From Rachel K. in Coeur d'Alene, Idaho:
Your article...extols the virtues of Finland's educational system by showing a correlation between high test scores and all of those things that conservatives have been desperately resisting for the past 30 years in education, namely, a student-centered environment filled with what Eric Hoffer called the "self-consciously alienated"...The only explanation I could find in the article for this amazing feat is that Finns read a lot.
Near the end of the article, however, is the real reason: "Finland separates students for the last three years of high school based on grades; 53% go to high school and the rest enter vocational school."...
When looking at the country rankings, I noticed something rather telling: Finland did outscore all other countries in science, but Taiwan beat Finland in math, and South Korea won over Finland in reading. What are the chances that South Korean and Taiwanese students wear stilettos and call their teachers by their first names? It seems that the 1960s-style Finnish model as presented in the article tells us nothing of significance about education, but a lot about our continuing love affair with socialism.
From Tristan K. in Monarch Beach, CA:
As a thoroughly Americanized, Finnish-born septuagenarian, I have long been amused by liberals pointing to the arguable "success" of Scandinavian socialism to support their neo-Marxist agenda. They conveniently overlook the homogeneity and genetic differences that characterize the Scandinavian populations and make the political climate for socialism in these Nordic regions more suitable...
Now on to the article. The first sentence is the best:
A presidential panel, warning that a "broken" system of mathematics education threatens U.S. pre-eminence, says it has found the fix: A laserlike focus on the essentials.Does this mean making kids actually (gasp) memorize instead of discover certain concepts? My goodness! Among these "essentials" are "'quick and effortless' recall of arithmetic facts in early grades, mastery of fractions in middle school, and rigorous algebra courses in high school or even earlier." Those first two items I agree with wholeheartedly; after all, as the classical-education advocates like this one teach, the first six grades or so are the "grammar" stage - i.e. straight memorization. Higher reasoning isn't that strong until later anyway. The context of these impending decisions:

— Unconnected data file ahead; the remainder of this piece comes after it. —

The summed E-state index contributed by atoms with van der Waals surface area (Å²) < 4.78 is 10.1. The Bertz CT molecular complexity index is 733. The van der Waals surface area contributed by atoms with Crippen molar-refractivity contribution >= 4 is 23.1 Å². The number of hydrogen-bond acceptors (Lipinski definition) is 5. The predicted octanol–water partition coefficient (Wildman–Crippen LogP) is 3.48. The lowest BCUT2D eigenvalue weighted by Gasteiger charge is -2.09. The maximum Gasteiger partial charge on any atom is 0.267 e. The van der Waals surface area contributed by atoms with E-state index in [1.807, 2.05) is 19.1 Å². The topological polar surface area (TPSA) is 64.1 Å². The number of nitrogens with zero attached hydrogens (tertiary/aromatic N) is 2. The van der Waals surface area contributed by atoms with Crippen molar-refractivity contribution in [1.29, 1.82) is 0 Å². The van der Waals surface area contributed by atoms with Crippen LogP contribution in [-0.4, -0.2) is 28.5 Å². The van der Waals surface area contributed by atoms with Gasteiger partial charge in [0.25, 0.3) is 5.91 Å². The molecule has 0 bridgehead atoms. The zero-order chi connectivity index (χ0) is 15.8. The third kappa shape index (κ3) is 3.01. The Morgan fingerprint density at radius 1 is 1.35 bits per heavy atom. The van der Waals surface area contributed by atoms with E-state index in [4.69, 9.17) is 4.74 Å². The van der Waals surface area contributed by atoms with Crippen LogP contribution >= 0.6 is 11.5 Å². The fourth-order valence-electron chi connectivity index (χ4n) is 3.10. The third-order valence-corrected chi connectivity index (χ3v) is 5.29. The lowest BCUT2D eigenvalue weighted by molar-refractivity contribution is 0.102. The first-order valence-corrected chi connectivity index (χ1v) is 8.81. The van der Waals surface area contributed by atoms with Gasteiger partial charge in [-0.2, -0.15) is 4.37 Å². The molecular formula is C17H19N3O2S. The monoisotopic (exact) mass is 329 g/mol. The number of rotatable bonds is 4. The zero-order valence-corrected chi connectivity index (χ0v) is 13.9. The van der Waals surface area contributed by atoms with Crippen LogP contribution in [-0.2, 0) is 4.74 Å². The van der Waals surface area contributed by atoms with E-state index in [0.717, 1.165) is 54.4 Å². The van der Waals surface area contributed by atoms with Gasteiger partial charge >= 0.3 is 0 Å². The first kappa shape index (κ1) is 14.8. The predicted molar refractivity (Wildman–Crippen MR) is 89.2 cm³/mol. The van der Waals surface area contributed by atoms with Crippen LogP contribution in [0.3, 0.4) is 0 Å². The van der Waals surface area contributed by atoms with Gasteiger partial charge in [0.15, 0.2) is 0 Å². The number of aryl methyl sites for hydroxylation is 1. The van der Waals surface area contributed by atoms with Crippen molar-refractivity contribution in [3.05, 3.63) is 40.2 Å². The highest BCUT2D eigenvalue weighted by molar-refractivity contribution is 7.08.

...For two decades, advocates of what has come to be known as "reform math" have promoted conceptual understanding over drilling in, say, multiplication and division. For example, to solve a basic division problem, 150 divided by 50, students might cross off groups of circles to "discover" that the answer was three. Some parents and mathematicians have complained about "fuzzy math," and public school systems have encountered a growing backlash.Still, the article includes a caveat: that neither method (drilling vs. discovery) works 100%. Also, it exhorts writers to "shorten elementary and middle-school math textbooks that currently can run on for 700 to 1,000 pages and cover a dizzying array of topics. Publishers say textbooks often must cover a patchwork of state standards." Essentially, the report says, there should be national benchmarks, hopefully higher than the ones we currently have.
My parents used Ray's Math in the beginning with us, quite informally. We moved on to Saxon; for the discrete geometry course required by our local community college, we used UCSMP; what is the net result? Participation in several home school math team victories (junior and senior high) for each of us four children; the three oldest have completed at least three semesters of college calculus with high (B+ or better) averages; and flourishing in either engineering or computer science majors. How about you, readers?